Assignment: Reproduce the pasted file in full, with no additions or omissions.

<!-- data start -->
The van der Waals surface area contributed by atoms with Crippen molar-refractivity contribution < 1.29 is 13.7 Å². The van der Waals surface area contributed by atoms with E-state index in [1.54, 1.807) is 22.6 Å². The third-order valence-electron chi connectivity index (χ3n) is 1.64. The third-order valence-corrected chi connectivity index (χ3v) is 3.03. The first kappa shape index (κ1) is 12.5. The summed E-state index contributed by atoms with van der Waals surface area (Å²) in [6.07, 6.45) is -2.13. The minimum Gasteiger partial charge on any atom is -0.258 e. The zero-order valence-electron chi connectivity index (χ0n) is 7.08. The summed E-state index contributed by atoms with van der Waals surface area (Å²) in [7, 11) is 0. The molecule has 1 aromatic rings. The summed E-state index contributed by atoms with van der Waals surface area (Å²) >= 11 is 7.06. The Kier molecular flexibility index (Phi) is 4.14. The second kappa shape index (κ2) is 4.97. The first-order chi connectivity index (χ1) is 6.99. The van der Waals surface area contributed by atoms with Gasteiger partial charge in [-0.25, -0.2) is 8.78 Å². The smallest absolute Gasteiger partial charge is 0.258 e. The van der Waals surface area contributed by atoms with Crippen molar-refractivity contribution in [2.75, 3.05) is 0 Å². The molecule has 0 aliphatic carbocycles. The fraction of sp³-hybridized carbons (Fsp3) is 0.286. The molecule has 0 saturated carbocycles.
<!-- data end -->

The van der Waals surface area contributed by atoms with Crippen molar-refractivity contribution < 1.29 is 13.7 Å². The van der Waals surface area contributed by atoms with E-state index in [1.54, 1.807) is 22.6 Å². The third-order valence-electron chi connectivity index (χ3n) is 1.64. The third-order valence-corrected chi connectivity index (χ3v) is 3.03. The first kappa shape index (κ1) is 12.5. The summed E-state index contributed by atoms with van der Waals surface area (Å²) in [6.07, 6.45) is -2.13. The minimum Gasteiger partial charge on any atom is -0.258 e. The zero-order valence-electron chi connectivity index (χ0n) is 7.08. The summed E-state index contributed by atoms with van der Waals surface area (Å²) in [7, 11) is 0. The molecule has 1 aromatic rings. The summed E-state index contributed by atoms with van der Waals surface area (Å²) >= 11 is 7.06. The Kier molecular flexibility index (Phi) is 4.14. The second kappa shape index (κ2) is 4.97. The first-order chi connectivity index (χ1) is 6.99. The van der Waals surface area contributed by atoms with Gasteiger partial charge in [-0.25, -0.2) is 8.78 Å². The smallest absolute Gasteiger partial charge is 0.258 e. The van der Waals surface area contributed by atoms with Crippen molar-refractivity contribution in [2.75, 3.05) is 0 Å². The molecule has 0 aliphatic carbocycles. The fraction of sp³-hybridized carbons (Fsp3) is 0.286. The molecule has 0 saturated carbocycles.